UBC Theses and Dissertations
Effects of climate change on the habitat suitability of 4 relatively new invasive plant species in the Pacific Northwest Nikkel, Emma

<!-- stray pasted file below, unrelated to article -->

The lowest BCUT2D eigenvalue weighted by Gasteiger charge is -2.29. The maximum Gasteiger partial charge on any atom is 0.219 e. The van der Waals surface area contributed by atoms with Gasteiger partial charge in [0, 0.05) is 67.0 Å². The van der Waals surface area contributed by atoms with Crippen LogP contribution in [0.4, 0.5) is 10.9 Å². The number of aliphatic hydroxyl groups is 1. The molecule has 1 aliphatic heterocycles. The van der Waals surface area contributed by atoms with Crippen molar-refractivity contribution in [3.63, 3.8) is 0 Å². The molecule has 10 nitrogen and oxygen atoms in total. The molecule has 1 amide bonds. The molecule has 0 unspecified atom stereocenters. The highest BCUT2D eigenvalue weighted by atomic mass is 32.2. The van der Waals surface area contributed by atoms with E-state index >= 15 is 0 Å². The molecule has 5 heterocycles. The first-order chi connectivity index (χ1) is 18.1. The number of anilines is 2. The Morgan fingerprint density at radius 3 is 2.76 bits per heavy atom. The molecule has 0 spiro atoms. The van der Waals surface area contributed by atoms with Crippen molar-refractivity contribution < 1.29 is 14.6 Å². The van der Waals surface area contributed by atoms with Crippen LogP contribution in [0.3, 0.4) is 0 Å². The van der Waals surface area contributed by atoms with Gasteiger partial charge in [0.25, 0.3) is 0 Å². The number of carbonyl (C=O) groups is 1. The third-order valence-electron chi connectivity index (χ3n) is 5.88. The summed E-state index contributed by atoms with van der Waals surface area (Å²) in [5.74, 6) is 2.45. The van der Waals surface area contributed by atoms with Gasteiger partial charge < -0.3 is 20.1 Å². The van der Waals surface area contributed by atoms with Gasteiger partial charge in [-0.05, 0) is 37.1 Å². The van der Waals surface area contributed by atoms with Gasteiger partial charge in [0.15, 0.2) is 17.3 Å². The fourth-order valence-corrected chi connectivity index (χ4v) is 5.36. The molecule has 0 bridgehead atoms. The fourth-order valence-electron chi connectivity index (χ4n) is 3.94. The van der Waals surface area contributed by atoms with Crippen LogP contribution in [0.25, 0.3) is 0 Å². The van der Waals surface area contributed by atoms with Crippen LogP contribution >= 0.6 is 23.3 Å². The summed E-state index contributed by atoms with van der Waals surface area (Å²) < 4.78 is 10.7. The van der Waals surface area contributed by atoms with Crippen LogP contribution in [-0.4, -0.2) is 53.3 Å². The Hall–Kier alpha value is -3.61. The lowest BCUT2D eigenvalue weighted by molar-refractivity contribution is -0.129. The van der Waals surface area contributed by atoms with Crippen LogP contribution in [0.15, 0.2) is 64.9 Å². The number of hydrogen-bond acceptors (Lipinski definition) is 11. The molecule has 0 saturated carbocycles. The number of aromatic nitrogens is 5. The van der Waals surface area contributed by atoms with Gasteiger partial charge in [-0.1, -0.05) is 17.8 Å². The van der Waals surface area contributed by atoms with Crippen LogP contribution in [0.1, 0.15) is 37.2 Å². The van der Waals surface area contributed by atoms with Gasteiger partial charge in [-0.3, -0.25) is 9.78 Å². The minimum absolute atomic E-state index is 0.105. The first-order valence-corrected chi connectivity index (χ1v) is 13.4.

Invasive species are a substantial threat to biodiversity and ecosystem structure. This threat is exacerbated by the increasingly concerning and urgent outlook of predicted climate change, land cover change, and other human influences. Specifically, an increasing number of invasive plant species are spreading in the Pacific Northwest (PNW), an area of unique natural areas, economic value, and increasing human population. Predicting the potential habitat suitability for invasive plant species that are not yet established in the region is crucial for developing preventative management strategies. To this end, I developed habitat suitability models for four invasive plant species, two terrestrial species: Geranium lucidum and Pilosella officinarum; and two aquatic species: Butomus umbellatus and Pontederia crassipes. I initially considered 33 bioclimatic variables, 10 land cover types, and a human influence index as current model predictor variables with location records for each species drawn from the introduced range (North America). I projected each species’ current habitat suitability in the PNW region using ensemble modelling of six algorithms to 2050 and 2080, under 3 potential future climate scenarios. The majority of the coastal PNW is predicted to remain potential habitat for Geranium lucidum under all future climate scenarios, with some loss of habitat suitability in Oregon. In contrast, Pilosella officinarum, while currently suited to most inland regions of the PNW, is predicted to lose suitable habitat by 2050 under all climate scenarios, retaining high elevations as potential habitat. The suitable habitat for Butomus umbellatus in the PNW, which is currently moderately suitable, is not predicted to increase substantially in the future. Likewise, potential future habitat suitability remains relatively unchanged for Pontederia crasipes, which is currently highly suitable for inland waterways that do not experience freezing temperatures. Overall, the bioclimatic variables and human influence index were more important than land cover variables, suggesting that climate change and human activity are the determining factors for changes in future suitable habitat. My research provides a template to model other concerning species, assisting local land managers and practitioners to inform current and future management strategies and increasing the efficiency of allocating limited resources toward species with expanding ranges.
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